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WSU News human nutrition

A mother’s microbial gift

PULLMAN, Wash. – It happened again, most recently at a conference in Prague. After she gave her talk, a scientist came up to Shelley McGuire, a pioneer exploring the microbial communities found in human breast milk, and told her, “You don’t know how to take a sample. Your samples must have been contaminated. Human milk is sterile.” » More …

WSU CAHNRS employees honored

Faculty and staff of Washington State University’s College of Agricultural, Human, and Natural Resource Sciences were honored for their achievements at the 47th annual college awards banquet April 8.Boon P. Chew, professor and scientist in the food science and human nutrition department, received the R. M. Wade Excellence in Teaching and Learning Award.  Chew, a member of the faculty for 27 years, was recognized for his ability to make difficult material understandable in a learning environment described as fun.  He is consistently rated as very enthusiastic, knowledgeable, helpful, fair and caring in course evaluations.Larry K. Hiller, associate professor of horticulture, received the college’s Excellence in … » More …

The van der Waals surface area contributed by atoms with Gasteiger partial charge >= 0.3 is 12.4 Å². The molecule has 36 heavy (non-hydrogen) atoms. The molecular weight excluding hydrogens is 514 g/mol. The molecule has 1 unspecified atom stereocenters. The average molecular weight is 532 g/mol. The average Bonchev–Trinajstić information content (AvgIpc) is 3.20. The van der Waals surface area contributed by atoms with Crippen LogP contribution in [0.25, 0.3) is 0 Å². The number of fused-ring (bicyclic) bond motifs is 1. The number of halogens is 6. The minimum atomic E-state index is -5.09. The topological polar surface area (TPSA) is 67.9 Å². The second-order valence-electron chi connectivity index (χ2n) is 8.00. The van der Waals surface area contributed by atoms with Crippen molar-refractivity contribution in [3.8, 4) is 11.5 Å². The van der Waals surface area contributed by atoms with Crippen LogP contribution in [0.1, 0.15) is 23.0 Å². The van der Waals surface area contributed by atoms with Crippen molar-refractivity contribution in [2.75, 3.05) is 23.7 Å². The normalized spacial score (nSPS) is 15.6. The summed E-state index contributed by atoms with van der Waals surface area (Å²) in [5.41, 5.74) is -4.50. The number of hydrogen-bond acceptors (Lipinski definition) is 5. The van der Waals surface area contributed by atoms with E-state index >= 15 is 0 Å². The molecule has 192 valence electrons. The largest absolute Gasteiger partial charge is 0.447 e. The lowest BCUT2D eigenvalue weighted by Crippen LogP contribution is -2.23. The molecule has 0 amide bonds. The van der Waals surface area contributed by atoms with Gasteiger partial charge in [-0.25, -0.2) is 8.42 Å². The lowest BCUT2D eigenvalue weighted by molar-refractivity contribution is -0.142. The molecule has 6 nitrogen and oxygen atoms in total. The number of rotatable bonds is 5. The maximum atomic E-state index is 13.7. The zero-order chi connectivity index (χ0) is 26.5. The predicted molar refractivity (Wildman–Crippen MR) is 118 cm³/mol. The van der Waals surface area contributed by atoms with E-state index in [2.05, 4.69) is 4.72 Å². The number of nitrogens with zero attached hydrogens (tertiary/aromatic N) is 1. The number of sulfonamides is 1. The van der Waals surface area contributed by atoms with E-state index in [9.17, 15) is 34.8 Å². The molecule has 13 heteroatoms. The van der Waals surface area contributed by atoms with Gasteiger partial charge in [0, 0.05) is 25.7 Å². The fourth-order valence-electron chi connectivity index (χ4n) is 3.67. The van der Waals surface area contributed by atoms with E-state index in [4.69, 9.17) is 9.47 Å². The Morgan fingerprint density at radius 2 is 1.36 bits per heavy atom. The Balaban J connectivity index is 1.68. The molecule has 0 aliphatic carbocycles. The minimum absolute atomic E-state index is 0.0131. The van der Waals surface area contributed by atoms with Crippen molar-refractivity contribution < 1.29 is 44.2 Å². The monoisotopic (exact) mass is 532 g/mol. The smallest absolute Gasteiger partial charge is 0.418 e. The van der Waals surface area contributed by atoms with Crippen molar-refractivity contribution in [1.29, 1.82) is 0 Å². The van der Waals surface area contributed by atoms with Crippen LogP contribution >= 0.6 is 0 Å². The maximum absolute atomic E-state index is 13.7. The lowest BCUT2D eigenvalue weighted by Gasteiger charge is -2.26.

Dodging kidney stones and bullets in Iraq

An ailment that afflicts U.S. soldiers fighting in Iraq has prompted the U.S. government to call upon a Washington State University researcher for her assistance.Linda Massey, professor of human nutrition at WSU Spokane, is a world expert on diet’s influence on kidney stones. Kidney stones are uncommon in people under the age of 30; however, soldiers in Iraq, most of whom are in their 20s, have an increased risk of developing kidney stones due to their unique lifestyle.Since 1991, Massey has studied the effects of variables such as milk, meat, soy protein, caffeine, salt and vitamin C on the formation of kidney stones. She was … » More …